Two huge fish farms have been given the green light to be located in sight of the “most beautiful view in the UK.”
The applications were voted through despite campaigners turning up to voice their fears the environmental impact could be “irreversible.”
But Highland Council agreed the farms, to be situated off the coast of Skye between Culnacnoc and Lealt, could go ahead.
Organic Sea Harvest aims to produce fish in as “organic” and natural an environment as possible in 24 circular cages 120 metres in size.
Councillors on the North Planning Committee yesterday welcomed the economic boost for the area with seven new jobs created in sight of the “most beautiful view in the UK” according to Chairwoman Maxine Smith.
But Peter Reitsma, 54, from the Skye Communities for Natural Heritage group, said they are against the methods rather than the farms themselves.
He said: “We are not against fish farms – that is so important, we are against the way fish farms are run at the moment – the open net version, with all the problems.
“And as there is an alternative – put them on land with tanks – and you don’t have the sea lice, you don’t have the chemicals and the waste is used as fertiliser.”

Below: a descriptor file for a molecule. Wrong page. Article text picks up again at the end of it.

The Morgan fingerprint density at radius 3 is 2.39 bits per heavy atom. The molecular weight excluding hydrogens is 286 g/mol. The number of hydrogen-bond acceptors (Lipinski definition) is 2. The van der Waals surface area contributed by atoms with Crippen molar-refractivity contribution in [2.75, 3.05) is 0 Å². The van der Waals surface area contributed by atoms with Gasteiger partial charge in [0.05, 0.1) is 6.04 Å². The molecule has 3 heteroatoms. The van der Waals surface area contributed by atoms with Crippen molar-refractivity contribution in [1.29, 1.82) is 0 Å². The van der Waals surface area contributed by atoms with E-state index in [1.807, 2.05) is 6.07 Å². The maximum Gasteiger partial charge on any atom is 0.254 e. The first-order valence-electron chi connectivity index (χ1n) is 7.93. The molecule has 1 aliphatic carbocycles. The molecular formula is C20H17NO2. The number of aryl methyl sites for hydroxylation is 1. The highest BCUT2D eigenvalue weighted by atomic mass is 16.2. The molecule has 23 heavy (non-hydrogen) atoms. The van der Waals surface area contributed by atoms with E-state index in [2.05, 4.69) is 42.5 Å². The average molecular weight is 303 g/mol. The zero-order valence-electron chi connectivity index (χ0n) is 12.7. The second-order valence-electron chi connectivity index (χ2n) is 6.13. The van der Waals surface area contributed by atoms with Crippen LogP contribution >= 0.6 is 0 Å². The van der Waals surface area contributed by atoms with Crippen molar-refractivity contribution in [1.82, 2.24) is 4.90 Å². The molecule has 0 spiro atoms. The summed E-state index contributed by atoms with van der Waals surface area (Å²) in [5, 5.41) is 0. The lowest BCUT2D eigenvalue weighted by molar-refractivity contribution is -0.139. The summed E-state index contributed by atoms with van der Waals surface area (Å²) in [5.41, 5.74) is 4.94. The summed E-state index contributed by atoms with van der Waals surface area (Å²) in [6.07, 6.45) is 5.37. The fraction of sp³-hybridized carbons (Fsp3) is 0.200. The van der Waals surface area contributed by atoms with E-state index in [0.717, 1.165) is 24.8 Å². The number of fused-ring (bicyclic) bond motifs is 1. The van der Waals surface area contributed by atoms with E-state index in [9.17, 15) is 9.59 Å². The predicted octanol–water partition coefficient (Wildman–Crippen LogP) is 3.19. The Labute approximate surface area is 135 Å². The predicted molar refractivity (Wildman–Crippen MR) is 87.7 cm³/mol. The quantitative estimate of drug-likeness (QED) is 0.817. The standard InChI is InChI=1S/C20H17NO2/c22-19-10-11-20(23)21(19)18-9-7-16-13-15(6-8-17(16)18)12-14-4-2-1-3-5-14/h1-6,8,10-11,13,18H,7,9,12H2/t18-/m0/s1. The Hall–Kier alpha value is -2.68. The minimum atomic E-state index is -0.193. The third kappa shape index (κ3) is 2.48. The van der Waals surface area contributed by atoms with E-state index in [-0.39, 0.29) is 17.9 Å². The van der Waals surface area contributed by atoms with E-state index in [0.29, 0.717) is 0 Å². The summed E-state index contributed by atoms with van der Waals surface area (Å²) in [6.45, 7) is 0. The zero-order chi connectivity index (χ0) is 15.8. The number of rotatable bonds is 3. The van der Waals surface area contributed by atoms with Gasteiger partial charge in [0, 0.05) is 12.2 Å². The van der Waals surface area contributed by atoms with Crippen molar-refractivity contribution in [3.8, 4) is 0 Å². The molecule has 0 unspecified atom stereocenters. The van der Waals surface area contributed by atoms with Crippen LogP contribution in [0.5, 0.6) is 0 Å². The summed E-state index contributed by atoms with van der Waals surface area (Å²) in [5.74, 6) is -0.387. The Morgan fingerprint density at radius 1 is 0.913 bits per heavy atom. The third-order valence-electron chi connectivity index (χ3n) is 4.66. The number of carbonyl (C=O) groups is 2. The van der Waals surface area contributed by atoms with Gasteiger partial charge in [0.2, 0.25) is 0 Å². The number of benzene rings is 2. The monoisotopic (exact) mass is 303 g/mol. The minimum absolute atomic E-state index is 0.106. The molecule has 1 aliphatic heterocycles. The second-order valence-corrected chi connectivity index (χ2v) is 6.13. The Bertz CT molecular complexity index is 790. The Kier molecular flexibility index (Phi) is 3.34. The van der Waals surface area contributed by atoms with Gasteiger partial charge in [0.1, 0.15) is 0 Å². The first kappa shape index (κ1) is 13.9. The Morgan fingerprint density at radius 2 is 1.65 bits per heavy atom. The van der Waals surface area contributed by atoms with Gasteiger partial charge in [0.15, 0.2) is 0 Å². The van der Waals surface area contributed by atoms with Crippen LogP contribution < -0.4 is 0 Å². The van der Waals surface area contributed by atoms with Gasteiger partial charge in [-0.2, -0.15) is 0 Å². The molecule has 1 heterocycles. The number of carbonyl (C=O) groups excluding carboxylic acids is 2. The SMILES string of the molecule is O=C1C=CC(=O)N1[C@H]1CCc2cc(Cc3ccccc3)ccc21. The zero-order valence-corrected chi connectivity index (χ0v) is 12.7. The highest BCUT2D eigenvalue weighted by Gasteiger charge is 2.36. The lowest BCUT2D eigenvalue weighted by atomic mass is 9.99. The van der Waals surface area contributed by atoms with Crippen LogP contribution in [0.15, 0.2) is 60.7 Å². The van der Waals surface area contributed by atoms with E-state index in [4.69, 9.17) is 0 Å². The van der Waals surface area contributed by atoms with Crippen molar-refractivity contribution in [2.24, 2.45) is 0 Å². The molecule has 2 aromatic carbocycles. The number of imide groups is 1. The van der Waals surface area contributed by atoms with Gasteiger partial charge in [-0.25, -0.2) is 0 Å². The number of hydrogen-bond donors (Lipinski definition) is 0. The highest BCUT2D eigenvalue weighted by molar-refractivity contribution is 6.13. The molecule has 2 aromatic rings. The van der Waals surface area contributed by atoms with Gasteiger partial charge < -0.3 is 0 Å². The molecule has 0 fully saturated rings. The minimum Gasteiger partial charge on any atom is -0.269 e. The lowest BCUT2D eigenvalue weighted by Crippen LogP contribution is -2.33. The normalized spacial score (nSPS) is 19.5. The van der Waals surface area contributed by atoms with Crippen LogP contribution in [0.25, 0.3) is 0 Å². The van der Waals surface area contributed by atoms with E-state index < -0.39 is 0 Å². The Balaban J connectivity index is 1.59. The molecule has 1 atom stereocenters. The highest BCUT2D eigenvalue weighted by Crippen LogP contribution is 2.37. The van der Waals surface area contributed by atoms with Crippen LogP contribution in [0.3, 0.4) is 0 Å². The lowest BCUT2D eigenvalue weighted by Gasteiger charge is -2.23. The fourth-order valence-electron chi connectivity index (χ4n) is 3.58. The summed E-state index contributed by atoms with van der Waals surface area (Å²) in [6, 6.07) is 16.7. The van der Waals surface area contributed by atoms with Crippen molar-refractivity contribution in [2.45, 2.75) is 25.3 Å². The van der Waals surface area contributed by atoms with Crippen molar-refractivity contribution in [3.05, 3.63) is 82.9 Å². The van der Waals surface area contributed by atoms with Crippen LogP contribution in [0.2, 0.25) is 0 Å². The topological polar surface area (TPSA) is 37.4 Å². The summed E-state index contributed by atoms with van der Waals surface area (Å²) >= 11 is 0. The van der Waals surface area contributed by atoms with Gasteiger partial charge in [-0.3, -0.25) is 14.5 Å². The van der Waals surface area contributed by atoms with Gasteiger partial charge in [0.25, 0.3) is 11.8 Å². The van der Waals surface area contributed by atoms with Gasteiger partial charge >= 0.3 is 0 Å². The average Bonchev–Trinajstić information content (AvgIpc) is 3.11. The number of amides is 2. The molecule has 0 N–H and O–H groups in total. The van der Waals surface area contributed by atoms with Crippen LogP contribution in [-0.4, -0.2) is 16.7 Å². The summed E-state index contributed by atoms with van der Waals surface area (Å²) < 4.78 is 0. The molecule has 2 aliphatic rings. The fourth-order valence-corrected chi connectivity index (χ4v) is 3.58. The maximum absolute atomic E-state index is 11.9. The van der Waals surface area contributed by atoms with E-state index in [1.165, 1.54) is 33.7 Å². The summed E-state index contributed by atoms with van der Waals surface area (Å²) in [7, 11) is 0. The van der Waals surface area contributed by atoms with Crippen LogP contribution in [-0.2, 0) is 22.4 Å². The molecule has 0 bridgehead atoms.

“If you look at what the [Environment] Committee of the Scottish Parliament said – it could do irreversible damage.”
Councillor Kirsteen Currie said: “What is happening in front us today is seven jobs, that is seven families that could be living in that area.
“That is a community centre, that is a school, the knock-on impact of well-placed, sustainable employment has to be balanced with the environment.
“This application does have due regard for the environment in that area – views don’t pay the bills I am afraid.”
Alex MacInnes, a director of Organic Sea Harvest, said it is the culmination of four year’s work, adding the company will operate “under very, very rigorous standards.”
He said: “We will be farming under Soil Association UK 5 Organic farming standards and obviously limits us to chemical use and stocking density, and how we manage fish welfare.”
Also involved in the company is Councillor Alister Mackinnon, and Hugh Mackay Drever who is a UK director of Norwegian salmon farming company Villa Seafood.